Beyond access: Who reports that health care is not being received when needed in a publicly-funded health care system?
Authors: Naomi M. Kasman and Elizabeth M. Badley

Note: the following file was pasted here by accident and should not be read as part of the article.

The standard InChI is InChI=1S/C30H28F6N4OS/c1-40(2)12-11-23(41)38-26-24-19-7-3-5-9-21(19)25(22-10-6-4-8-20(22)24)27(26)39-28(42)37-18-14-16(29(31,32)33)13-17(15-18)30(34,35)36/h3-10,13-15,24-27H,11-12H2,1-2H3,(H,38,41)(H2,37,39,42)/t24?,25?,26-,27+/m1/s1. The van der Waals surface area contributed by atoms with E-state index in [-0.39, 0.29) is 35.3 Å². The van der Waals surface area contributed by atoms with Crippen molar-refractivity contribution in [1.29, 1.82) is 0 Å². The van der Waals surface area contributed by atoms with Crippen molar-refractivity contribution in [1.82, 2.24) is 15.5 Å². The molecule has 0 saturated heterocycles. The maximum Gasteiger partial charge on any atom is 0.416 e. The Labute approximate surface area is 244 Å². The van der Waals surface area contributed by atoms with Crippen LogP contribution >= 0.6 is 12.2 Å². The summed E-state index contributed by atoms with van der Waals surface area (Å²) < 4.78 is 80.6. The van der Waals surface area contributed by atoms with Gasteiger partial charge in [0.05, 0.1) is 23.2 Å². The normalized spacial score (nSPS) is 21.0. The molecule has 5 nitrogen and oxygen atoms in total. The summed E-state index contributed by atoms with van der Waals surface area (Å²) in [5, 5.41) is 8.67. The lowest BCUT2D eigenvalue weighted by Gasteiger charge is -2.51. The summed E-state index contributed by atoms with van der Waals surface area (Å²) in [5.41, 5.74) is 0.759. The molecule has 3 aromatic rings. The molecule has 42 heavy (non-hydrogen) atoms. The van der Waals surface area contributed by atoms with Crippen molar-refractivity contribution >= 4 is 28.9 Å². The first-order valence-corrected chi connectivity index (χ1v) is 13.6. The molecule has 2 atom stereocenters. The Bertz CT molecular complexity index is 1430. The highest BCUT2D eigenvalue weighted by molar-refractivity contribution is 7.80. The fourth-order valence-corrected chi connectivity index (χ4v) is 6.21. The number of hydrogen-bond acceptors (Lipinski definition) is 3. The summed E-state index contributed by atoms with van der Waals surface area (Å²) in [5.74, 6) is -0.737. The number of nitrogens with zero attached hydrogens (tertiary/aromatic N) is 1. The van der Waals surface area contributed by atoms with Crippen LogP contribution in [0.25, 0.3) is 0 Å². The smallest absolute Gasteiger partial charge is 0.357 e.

Objectives To examine the relationship between reporting that health care was not received when needed in Canada’s publicly-funded health care system and contact with the health care system, and to explore whether there is a differential impact of specific chronic conditions. Methods Analyses were carried out on the 2000/2001 Canadian Community Health Survey. The proportion of survey respondents who reported that they had not received health care when it was needed was determined overall, and for individuals with selected socio-demographic, health status, and health care utilization characteristics, as well as stratified by various chronic conditions. Multivariate logistic regression was then employed to examine possible predictors of having reported that health care was not received when it was needed during the previous year. Results Approximately 13% of Canadians reported that health care was not received when they felt it was needed during the previous year. These individuals reported higher rates of health care utilization, worse health status, were more likely to have chronic health conditions (particularly conditions such as fibromyalgia, Crohn’s disease, and chronic bronchitis for which there is no effective treatment), and were more likely to be female, younger, white, have higher education and lower income. Conclusion Reporting that health care was not received when it was needed may not be related to accessibility but rather to a perceived failure of the system to meet the individual’s needs. care system, or whether this relates to the failure to deliver the type of care needed.
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